Hollywood is no saint in this issue, either. Remember when Bridget Jones was supposed to be an unpopular, fat, and single woman but was played by the gorgeous Renée Zellweger? Or when they tried to pass off a regular-sized, healthy-looking woman in Love Actually as fat? To top it all off, there were too many fat suits. Just think back to every Eddie Murphy movie where he played multiple characters, Fat Monica from Friends or Gwyneth Paltrow in Shallow Hal or Kaley Cuoco in To Be Fat Like Me. They were all thin folk in stuffy costumes. In Paltrow’s case, the actress even stated that she was treated very differently in the fat suit than otherwise. She called the experience “so sad, so disturbing”.

The ugliness behind ‘pretty privilege’

On the flip side is a different world altogether. People whose looks seem agreeable to certain beauty norms experience what is known as ‘pretty privilege’. They get to cut lines, accept free drinks, and all kinds of favours are offered to them ‘on the house’. 

This concept has its roots in the idea that pretty people, particularly women, get amenities and opportunities. These perks are not afforded to those who don’t fit into traditional beauty norms. It all boils down to what is considered ‘pretty’. Often, this is how ‘pretty’ is measured: the closer your features and body are to Eurocentric beauty standards, the prettier you must be. In Norbit, for instance, the titular character’s wife is fat, mean, loud and undesirable—the only way she could get a man to love her is through brute force. Meanwhile, his childhood sweetheart is a very slender, light-skinned, ‘pretty’ woman.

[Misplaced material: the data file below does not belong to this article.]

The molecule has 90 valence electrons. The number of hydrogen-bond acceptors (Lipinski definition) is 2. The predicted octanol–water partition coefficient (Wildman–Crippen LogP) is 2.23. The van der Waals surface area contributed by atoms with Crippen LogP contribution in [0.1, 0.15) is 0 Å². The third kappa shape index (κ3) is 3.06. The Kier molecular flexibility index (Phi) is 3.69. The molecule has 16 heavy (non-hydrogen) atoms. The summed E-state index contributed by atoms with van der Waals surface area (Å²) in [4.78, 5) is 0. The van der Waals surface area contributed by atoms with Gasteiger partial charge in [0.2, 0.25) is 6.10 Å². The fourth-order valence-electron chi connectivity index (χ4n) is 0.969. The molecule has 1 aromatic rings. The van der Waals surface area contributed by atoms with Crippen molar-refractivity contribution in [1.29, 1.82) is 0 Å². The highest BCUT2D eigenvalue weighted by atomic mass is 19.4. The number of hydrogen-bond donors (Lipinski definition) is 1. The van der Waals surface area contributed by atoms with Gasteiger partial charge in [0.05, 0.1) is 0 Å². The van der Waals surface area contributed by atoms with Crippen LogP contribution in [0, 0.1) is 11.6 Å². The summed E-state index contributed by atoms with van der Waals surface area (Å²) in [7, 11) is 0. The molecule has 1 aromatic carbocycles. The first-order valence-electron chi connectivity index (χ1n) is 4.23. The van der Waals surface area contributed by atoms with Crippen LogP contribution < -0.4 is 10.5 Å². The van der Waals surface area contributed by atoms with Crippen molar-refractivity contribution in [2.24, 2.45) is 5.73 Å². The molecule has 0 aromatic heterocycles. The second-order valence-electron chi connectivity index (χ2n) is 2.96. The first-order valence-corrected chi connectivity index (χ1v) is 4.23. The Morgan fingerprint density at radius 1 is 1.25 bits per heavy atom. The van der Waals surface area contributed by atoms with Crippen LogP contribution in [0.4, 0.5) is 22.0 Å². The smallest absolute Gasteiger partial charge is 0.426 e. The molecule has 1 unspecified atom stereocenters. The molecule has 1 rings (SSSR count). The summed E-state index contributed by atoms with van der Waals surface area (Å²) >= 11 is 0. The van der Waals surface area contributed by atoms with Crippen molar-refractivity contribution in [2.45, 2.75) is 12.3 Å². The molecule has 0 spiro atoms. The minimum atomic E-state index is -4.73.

And then, each culture has its own idea of beauty. Even so, when different cultures interact, these ideals overlap and become even more complicated. K-pop bodies, for instance, are all 50 kgs or less. Whether this is due to genetics, a diet rich in vegetables, or unhealthy crash diets, many may find this kind of body unattainable.

Stop casting the fat girl as the sidekick

It is tiring how often we see that the fat girl onscreen is an afterthought in the movie. She is someone who is so invested in her slender friend’s ‘happily ever after’. Additionally, she doesn’t even consider herself worthy of one. Filmmakers of such stories often think that portraying her as quirky, funny, and quick-witted is enough. However, it doesn’t take long to realise these qualities are meant to make the fat girl less of a competition to the slimmer main character. 

Take, for instance, the main character from Kabir Singh, who says in that cringe-worthy line, “fat girls and pretty girls go well together.” Lines like this assume that a fat girl cannot simultaneously be attractive. Additionally, it implies that for female friendships to work, one of the girls should be perceived as physically unappealing. This is based on the premise that women always compete with each other. The Fat Amys of the movie world are good for a laugh but not for the lead. 

The few and far instances where the fat girl does deserve love only happen when the guy hits his head, and her inner beauty, i.e. skinniness, is exposed to his eyes alone (like in Shallow Hal). Or unless the fat girl hits her own head like in I Feel Pretty. Or unless someone else hits the fat girl in the head like in Isn’t It Romantic?. Seriously, Hollywood, how many more mainstream movies about being hit in the head in order to find attractiveness can we expect? Are you not tired?

The right kind of makeover

Movies need to spotlight more characters who are confident regardless of the way they look. We need more roles that go along the lines of Donna Meagle from Parks and Recreation or Olive from Little Miss Sunshine. Movies also need to wake up to the fact that fat characters can be dynamic too. They can be just as flawed, vile, and complex as characters of any other body type. 

In the real world, the movement towards body acceptance must shed its airs and airbrush and embrace actual truth. In the place of irresponsible lifestyles, we need to be able to see what healthy choices actually look like. Surprisingly, they could be more time-consuming and less glamorous. In due course (which cannot be sooner, by the way), honest representations will help us remember to be kind to our body and carry it with the dignity it deserves.